Candy shaped like a tree nut. Buckeyes
also share a name with a famed college football team.

If you're from Ohio when you hear the term Buckeye you will likely think football, trees, or chocolate covered peanut butter balls. If you are not from Ohio you will think football, or did you say f*ckeye? The Buckeye is the official state tree of Ohio. The nut of the buckeye is a large brown ovalish-sphere with a tan center called a buckeye. Maybe it looks like an eyeball. Some historical nut with a sweet tooth did create a Reese's-peanut-butter-cup-like treat out of the buckeye's unique shape.

Buckeyes are a standard at any Ohio bake sale, or holiday event with a cookie platter. Ironically I learned my buckeye technique from my Aunt in Maryland. Buckeyes were necessary at Christmas. Once the buckeyes were ready it was only a matter of days/hours before the candy might be swallowed whole by her sons, or lurking cousins, being my brother and I. Story has it that my oldest cousin horded a dozen or so in a frozen coffee can labeled "fishing worms" to keep buckeye thieves away. Buckeyes are worth protect, and maddeningly addicting. They are also idea frozen making them better for sharing in person then for mailing.

I have always wanted sort of "change up" this recipe to make it stand out from the ubiquitous buckeye recipe. You can add more or less sugar and butter, making the peanut butter part sweeter or drier. You can't really add flavors (coffee, cayenne, cinnamon, bourbon, maple) to the mixture without disturbing the balance that is chocolate and peanut butter. What I did find was that adding salt made the sweetness a little more exciting. Browning the melted butter also contributes a small measure of nuttiness of the candy. Mixing in a 1 oz of unsweetened chocolate to the chips to really play with contrasts. Some people melt paraffin, or food grade wax with the chocolate. That makes the candy a little more durable in warm areas, less melty. It also replaces some of the richness of the chocolate with empty wax flavor. Use your own judgement. I make buckeyes once a year I want them to be as decadent as possible.


2 sticks of butter
1 1/2 cups peanut butter (do not use all natural, chunky or smooth skippy or jiff are great)
5 1/2 cups powdered sugar
1/4 tsp sea salt, more for sprinkling
1 tsp vanilla
4 cups chopped chocolate (I use high quality semi-sweet chocolate)

Melt butter over medium heat in a pan. Allow to simmer until butter becomes a light brown color. Remove from stove and pour into a large mixing bowl with peanut butter, powdered sugar, vanilla, and salt. Whip with a mixer until a smooth dough forms. Form into 1/2 - 3/4 inch balls. Try to be uniform for a prettier batch. Place peanut balls in rows on a rimmed baking sheet. You should make 5-6 dozen balls. Sprinkle with sea salt. Freeze for 2-3 hours until firm. The balls can be kept frozen for up to a week covered or in a ziplock bag.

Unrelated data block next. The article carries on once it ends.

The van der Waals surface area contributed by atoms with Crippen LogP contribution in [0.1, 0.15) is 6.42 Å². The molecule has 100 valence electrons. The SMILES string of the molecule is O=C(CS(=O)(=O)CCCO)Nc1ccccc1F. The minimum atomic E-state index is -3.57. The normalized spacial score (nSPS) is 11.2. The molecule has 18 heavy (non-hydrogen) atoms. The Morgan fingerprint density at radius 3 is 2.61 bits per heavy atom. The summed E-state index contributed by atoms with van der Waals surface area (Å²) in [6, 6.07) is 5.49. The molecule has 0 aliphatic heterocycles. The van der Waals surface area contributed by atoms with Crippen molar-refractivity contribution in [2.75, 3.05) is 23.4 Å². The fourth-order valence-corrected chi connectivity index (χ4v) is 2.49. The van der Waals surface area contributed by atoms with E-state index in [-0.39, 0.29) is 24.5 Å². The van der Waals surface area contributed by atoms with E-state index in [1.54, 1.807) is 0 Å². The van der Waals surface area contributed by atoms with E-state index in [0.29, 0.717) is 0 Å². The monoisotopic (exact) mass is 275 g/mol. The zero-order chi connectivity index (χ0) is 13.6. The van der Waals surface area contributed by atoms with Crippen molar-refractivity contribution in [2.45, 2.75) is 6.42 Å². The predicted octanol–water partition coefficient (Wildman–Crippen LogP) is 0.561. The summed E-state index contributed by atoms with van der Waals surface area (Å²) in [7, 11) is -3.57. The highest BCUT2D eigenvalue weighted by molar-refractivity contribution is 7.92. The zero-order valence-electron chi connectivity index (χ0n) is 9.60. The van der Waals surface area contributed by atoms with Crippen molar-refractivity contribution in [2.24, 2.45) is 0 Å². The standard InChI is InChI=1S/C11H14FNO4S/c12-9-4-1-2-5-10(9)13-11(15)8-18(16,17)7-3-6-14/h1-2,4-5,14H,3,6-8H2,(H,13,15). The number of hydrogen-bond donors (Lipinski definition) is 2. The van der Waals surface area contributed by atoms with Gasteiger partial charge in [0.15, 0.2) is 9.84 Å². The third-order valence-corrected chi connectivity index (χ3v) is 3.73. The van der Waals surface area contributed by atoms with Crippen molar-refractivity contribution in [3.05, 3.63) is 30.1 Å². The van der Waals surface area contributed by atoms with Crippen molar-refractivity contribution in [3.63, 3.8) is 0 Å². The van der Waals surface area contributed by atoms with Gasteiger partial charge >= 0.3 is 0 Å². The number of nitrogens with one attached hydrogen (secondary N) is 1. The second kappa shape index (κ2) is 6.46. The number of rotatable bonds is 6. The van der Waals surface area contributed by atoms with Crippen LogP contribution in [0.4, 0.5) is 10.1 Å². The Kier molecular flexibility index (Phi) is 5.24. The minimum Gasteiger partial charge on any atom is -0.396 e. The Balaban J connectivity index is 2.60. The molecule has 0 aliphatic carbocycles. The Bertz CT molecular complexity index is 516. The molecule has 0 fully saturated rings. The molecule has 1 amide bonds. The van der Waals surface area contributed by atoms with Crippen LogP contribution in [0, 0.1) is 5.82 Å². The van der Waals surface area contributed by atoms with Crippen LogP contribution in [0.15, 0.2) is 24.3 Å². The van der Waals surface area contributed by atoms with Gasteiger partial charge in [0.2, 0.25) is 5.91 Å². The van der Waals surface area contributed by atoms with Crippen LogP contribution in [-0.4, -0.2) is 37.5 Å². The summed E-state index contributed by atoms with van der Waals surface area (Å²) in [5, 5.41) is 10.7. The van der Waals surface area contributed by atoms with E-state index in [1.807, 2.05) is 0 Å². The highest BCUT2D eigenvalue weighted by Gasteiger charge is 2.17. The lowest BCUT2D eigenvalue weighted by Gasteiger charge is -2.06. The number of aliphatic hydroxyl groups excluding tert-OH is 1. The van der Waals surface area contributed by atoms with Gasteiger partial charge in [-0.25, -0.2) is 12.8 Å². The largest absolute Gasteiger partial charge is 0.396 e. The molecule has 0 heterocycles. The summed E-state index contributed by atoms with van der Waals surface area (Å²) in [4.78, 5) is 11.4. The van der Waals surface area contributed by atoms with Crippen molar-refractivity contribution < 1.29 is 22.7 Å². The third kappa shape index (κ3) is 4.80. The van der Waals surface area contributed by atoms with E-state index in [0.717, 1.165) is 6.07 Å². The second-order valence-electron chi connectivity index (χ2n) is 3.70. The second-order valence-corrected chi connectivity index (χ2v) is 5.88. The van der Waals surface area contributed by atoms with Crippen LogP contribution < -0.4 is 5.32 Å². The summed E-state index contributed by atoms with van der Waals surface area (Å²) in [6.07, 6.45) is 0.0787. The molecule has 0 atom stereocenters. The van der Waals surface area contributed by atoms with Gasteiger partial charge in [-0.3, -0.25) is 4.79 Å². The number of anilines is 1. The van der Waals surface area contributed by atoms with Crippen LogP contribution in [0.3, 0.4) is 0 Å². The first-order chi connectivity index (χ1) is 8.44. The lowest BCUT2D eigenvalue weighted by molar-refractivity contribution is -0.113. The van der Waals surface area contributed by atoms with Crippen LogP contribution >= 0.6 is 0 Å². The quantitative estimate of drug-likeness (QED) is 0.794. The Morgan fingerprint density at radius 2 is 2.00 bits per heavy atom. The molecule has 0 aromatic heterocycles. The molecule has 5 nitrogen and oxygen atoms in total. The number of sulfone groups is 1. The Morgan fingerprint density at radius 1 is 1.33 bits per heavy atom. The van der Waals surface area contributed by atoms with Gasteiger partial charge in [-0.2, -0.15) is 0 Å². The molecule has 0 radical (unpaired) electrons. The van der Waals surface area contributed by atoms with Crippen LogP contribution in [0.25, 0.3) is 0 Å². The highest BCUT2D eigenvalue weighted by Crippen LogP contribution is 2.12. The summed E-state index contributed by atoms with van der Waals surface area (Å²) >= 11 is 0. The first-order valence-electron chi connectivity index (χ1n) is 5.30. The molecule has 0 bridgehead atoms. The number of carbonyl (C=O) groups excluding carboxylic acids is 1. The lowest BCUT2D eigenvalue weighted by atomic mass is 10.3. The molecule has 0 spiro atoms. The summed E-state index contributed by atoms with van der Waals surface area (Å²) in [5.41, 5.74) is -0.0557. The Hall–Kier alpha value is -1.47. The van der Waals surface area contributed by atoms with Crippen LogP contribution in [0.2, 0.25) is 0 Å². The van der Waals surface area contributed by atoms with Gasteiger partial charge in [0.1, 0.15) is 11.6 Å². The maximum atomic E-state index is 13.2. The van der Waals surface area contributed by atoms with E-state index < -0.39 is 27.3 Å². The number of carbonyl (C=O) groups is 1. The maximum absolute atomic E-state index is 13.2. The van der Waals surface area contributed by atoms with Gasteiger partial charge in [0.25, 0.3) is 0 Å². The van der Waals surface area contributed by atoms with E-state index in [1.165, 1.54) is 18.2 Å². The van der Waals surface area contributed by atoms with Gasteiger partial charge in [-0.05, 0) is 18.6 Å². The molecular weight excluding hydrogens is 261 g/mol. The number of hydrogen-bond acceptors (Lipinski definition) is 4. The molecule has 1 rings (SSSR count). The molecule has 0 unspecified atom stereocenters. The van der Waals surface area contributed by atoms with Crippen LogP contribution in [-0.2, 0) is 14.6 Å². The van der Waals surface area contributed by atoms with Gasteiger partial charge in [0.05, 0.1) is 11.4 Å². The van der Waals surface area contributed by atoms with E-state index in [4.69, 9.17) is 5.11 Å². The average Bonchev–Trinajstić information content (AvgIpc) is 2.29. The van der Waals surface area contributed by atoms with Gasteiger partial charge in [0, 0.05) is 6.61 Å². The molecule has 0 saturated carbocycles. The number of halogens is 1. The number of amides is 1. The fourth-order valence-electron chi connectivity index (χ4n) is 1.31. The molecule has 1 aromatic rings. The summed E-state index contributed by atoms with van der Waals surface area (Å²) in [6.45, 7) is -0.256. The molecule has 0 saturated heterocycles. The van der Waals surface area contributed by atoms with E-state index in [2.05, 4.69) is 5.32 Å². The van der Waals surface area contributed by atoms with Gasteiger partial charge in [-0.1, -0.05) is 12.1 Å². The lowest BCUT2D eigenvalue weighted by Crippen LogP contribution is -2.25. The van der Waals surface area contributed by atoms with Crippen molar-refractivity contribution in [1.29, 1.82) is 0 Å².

I hastily shaped and dipped my buckeyes. Not uniform or pretty.
People will taste them before they even notice.

The next step is to dip the balls into melted chocolate. Its key to be fast and efficient with your chocolate dipping. As the frozen peanut balls thaw they become easier to drop in the chocolate, creating a black buckeye bomb. Not a bad thing, but more like a truffle then a buckeye. At the same time your chocolate will be cooling, making it goopy. Cooled chocolate is more likely to suck in your thawing peanut butter balls. Here is what you do. Find a tall ceramic mug. Use a coffee mug, or a tempered glass measuring cup. A tall melting shape make better use of vertical space.

Use a microwave to melt half of the chocolate in the mug, stirring to make sure its smooth. Bring half of the frozen peanut butter balls out of the freezer. Jab a single ball with a long pointy kitchen tool (I use a fondue fork, but kabob skewers, tooth picks work too) and dip more than half way into the chocolate. You are aiming to leave the top part of the peanut ball uncovered. There are two models for this. One, as you dip move the ball side to side. This creates an oval "eye-like" shape. The other is to dip straight down and up, creating a round shape. You will want to twirl the buckeye as you take it out of the chocolate to remove excess chocolate. Move back to cookie sheet, and continue. Act quickly to fill up your sheet. Melt more chocolate, and dip the rest of the frozen balls as needed. If you want to make A+ buckeyes carefully smudge the fork holes until they close up.

a buckeye with an oval center from side to side dipping and
a buckeye dipped straight down for a circle shape.

When you have finished dipping all of the buckeyes put the trays in the freezer and allow to firm up about 1 1/2 - 2 hours. Bump them off the trays and serve. People from Ohio will thank you for buckeyes, everyone else will call them "those awesome peanut butter chocolate ball things."


  1. Mmm, love buckeyes. We add some wheat germ to the peanut butter mix to give it a thicker, "heartier" consistency. Peanut butter and chocolate really are a magical combination!

  2. I'm in the process of making your Piparkakut adapted by yesterday's NY Times. I forgot to get the molasses so I'm using honey and brown sugar. It's all about the cardamom and the orange peel for me! I'm sure they'll come out fine even with the change. How do you pronounce Piparkakut???

  3. From my Finnish friend Ava who taught me about the cookies: Pee-Pah-Rah Kaah-Koo (and you say it as fast as you can)

    Happy baking! I traded corn syrup from the original recipe for molasses. I'm sure you will do fine with honey.


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